The United Nations has declared that hunger is the humanitarian crisis of our day.
For one reason or another, people around the world are suffering from malnutrition and facing starvation. It is an issue that affects millions of lives — and yet, governments hesitate to call many situations a famine.
Famine is defined as an extreme scarcity of food. We can understand that, theoretically, but what those words do not convey is the impact of famine: a child’s hunger pains, his stunted growth, his brittle skin, hair, and bones … and eventually, his slow, painful death.
Many children worldwide are suffering these excruciating effects of hunger right now — even in places that aren’t considered to be facing a famine.
So exactly how many preventable deaths must take place before it can even be called a famine?
The five levels of hunger
To determine the severity of a hunger crisis, aid organizations and governments use what is called the Integrated Food Security Phase Classification. This system divides hunger crises into five different levels or phases. These phases determine how quickly action is required, but often don’t tell the entire story.
At phase one, the threat of starvation is minimal. The majority of families in the country are able to grow or purchase regular, nutrient dense meals.
In phase two, the situation is considered to be “stressed.” Households may be able to provide regular meals, but the food is not providing the nutrients children need to grow and survive.
At phase three, a country is considered to be in a hunger crisis. At this point, families may be able to afford only one or two meals a day. These meals are not nutrient rich, meaning a child’s overall quality of life continues to diminish.
By phase four, the situation is labeled an emergency. Households can’t afford food, and a majority of families eat less than one full meal a day.
Finally, at phase five, a hunger crisis can be classified as a famine. At this level, at least 20 percent of families are almost completely without food and other basic needs. Starvation is a constant reality.
Urgent action is suggested in the final three phases; but the fact of the matter is, many people do not receive help during any of the phases. And eventually, it is too late.
So, are children really starving?
This classification system alerts us to two things. First, it shows that when a situation is considered a famine, it’s serious. It means that people are quickly dying of starvation, and they need your help as soon as possible.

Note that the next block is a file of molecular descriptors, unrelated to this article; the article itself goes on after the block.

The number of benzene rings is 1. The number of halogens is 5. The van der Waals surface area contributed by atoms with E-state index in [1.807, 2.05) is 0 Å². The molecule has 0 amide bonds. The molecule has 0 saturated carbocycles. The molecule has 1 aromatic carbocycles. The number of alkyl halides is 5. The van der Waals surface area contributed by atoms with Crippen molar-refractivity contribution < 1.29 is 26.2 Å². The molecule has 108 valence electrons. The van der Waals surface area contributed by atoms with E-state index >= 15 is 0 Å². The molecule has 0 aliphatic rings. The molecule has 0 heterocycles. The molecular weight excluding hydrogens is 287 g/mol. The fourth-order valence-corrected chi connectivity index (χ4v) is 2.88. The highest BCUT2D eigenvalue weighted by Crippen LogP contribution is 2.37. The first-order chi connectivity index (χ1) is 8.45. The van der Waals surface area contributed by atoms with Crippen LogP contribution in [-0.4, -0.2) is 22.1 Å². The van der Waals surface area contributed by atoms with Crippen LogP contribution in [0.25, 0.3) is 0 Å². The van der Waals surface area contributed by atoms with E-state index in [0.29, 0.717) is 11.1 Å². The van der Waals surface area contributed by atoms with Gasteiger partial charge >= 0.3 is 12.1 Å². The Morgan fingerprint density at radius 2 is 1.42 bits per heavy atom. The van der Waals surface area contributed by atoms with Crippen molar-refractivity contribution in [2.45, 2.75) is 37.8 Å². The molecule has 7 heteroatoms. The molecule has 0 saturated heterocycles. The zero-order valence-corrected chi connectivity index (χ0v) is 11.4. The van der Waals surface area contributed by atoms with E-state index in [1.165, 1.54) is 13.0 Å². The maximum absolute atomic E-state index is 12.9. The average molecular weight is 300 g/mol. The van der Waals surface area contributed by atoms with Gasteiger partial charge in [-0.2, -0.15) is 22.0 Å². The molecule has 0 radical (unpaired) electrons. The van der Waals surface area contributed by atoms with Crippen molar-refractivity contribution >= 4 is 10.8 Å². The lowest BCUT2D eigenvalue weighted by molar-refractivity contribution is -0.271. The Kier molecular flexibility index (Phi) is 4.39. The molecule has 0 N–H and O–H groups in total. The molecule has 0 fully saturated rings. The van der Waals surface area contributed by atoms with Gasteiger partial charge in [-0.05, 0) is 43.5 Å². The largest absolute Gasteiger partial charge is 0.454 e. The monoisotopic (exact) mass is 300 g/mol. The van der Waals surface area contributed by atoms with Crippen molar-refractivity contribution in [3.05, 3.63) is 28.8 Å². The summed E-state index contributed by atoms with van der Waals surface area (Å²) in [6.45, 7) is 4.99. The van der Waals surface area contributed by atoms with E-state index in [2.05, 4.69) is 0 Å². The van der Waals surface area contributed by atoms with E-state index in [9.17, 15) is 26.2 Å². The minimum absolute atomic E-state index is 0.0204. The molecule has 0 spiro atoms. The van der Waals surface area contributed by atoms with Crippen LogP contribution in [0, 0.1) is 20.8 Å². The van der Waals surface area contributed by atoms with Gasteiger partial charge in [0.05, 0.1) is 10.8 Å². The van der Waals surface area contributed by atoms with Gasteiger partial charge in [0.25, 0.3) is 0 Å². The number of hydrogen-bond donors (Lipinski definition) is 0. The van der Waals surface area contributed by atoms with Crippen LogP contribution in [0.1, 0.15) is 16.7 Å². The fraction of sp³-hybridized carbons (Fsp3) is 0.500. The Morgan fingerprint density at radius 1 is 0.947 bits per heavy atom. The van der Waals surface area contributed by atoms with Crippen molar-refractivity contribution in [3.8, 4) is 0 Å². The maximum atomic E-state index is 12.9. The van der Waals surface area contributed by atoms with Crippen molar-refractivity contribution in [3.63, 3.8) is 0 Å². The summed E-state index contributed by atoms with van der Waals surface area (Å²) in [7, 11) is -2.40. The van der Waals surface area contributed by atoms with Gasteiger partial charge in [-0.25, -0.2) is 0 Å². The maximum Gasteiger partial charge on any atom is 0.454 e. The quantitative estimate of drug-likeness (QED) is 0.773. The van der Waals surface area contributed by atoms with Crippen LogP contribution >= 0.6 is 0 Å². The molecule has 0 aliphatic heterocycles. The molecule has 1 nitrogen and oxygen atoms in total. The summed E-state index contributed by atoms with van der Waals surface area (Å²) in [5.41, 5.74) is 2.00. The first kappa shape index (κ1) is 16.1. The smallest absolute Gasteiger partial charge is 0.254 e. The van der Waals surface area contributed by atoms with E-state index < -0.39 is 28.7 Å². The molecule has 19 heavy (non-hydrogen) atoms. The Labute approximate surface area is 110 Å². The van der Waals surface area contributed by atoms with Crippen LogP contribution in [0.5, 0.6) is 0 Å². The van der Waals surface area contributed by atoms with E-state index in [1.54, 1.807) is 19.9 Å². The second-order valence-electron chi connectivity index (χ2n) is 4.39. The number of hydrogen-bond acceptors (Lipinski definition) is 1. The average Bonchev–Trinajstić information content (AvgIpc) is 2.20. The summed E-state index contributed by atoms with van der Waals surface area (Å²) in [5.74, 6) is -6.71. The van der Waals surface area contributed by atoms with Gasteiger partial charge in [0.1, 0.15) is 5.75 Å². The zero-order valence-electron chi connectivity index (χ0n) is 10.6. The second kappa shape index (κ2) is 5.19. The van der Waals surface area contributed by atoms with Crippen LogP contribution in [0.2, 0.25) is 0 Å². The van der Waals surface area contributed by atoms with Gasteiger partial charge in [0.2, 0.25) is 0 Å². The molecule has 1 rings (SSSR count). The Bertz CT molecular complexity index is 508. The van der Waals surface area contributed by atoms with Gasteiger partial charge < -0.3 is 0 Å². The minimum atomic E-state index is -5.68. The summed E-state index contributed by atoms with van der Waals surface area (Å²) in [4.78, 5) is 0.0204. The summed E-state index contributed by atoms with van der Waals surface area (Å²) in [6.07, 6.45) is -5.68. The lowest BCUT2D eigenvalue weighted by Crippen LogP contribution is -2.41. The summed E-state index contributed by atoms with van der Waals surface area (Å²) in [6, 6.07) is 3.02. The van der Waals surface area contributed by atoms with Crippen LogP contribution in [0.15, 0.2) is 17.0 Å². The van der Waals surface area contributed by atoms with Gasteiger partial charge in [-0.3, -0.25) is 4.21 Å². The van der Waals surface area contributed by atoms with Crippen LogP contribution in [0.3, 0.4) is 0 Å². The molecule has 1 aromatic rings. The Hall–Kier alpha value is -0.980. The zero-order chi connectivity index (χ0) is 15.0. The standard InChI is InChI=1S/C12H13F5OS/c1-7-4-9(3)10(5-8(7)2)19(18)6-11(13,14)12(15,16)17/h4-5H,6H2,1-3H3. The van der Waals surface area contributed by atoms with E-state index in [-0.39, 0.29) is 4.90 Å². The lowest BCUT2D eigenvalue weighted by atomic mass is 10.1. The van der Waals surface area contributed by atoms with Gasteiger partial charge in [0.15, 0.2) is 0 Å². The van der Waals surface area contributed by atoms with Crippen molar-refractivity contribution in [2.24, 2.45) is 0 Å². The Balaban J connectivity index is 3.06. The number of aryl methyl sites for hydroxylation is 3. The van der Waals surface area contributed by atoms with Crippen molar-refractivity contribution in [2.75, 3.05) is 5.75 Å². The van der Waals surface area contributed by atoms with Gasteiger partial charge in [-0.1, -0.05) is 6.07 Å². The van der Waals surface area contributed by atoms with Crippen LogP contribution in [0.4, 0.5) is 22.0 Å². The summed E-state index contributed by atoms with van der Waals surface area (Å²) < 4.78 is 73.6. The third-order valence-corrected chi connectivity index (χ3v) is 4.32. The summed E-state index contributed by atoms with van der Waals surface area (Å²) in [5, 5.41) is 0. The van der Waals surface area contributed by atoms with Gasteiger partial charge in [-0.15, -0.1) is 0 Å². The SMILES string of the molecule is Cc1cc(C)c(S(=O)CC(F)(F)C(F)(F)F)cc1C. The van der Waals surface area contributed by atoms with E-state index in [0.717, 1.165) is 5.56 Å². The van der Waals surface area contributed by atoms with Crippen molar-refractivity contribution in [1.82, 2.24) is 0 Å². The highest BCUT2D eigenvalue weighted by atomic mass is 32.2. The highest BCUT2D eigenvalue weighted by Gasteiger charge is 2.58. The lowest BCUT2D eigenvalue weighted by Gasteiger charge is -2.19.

But this system also shows us that many cases of starvation go unreported, simply because the area is not yet facing a famine by official standards.
As you read this, the people of South Sudan are experiencing a major hunger crisis. Families are starving, but the situation hasn’t yet been labeled a famine. Still, an estimated 21,000 South Sudanese — many of them children — are facing a “catastrophic lack of food access.”
Violence is forcing families to flee to refugee camps in Uganda, but unfortunately, they will face hunger in the overcrowded camps as well. And even if the children survive, their lives will be forever impacted by the irreversible effects of prolonged malnutrition.
At every level of hunger, it is always the children who suffer the most. Their small, growing bodies simply can’t develop properly without essential nutrients. If a child doesn’t receive help, his organs will start to shut down and finally his heart will stop beating.
But what if you could rescue a child before the death and before the loss?
For just $40, you can feed one starving child for an entire year. With your help, a child will have the nutrients he needs to grow healthy and strong. Your gift will help save his life.
Whether he is facing starvation because of a drought, poverty, violence, or natural disaster, a child somewhere around the world desperately need access to healthy food today.
Will you give him the help he needs and rescue him from a preventable death?